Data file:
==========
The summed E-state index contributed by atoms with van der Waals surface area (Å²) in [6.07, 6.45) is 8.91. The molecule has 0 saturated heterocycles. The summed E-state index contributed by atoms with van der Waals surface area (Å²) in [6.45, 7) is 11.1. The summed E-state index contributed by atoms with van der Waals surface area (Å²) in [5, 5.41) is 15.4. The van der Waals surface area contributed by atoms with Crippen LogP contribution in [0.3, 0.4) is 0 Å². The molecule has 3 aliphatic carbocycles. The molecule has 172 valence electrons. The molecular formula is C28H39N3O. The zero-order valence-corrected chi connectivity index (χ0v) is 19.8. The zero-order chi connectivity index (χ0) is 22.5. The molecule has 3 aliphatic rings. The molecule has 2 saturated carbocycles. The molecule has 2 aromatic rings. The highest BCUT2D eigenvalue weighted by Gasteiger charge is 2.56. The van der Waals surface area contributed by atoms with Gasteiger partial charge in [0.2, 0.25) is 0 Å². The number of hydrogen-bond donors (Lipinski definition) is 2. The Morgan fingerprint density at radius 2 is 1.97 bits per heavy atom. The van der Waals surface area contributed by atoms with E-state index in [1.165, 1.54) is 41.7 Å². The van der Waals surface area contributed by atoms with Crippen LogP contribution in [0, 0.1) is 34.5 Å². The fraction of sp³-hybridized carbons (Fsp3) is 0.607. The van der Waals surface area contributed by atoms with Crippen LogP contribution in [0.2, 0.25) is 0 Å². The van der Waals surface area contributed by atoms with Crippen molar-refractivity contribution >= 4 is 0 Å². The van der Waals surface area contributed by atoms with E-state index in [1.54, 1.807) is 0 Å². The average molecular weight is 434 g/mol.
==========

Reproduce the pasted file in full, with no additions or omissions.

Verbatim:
The summed E-state index contributed by atoms with van der Waals surface area (Å²) in [6.07, 6.45) is 8.91. The molecule has 0 saturated heterocycles. The summed E-state index contributed by atoms with van der Waals surface area (Å²) in [6.45, 7) is 11.1. The summed E-state index contributed by atoms with van der Waals surface area (Å²) in [5, 5.41) is 15.4. The van der Waals surface area contributed by atoms with Crippen LogP contribution in [0.3, 0.4) is 0 Å². The molecule has 3 aliphatic carbocycles. The molecule has 172 valence electrons. The molecular formula is C28H39N3O. The zero-order valence-corrected chi connectivity index (χ0v) is 19.8. The zero-order chi connectivity index (χ0) is 22.5. The molecule has 3 aliphatic rings. The molecule has 2 saturated carbocycles. The molecule has 2 aromatic rings. The highest BCUT2D eigenvalue weighted by Gasteiger charge is 2.56. The van der Waals surface area contributed by atoms with Gasteiger partial charge in [0.2, 0.25) is 0 Å². The number of hydrogen-bond donors (Lipinski definition) is 2. The Morgan fingerprint density at radius 2 is 1.97 bits per heavy atom. The van der Waals surface area contributed by atoms with E-state index in [1.165, 1.54) is 41.7 Å². The van der Waals surface area contributed by atoms with Crippen LogP contribution in [0, 0.1) is 34.5 Å². The fraction of sp³-hybridized carbons (Fsp3) is 0.607. The van der Waals surface area contributed by atoms with Crippen LogP contribution in [0.2, 0.25) is 0 Å². The van der Waals surface area contributed by atoms with Crippen molar-refractivity contribution >= 4 is 0 Å². The van der Waals surface area contributed by atoms with E-state index in [1.54, 1.807) is 0 Å². The average molecular weight is 434 g/mol.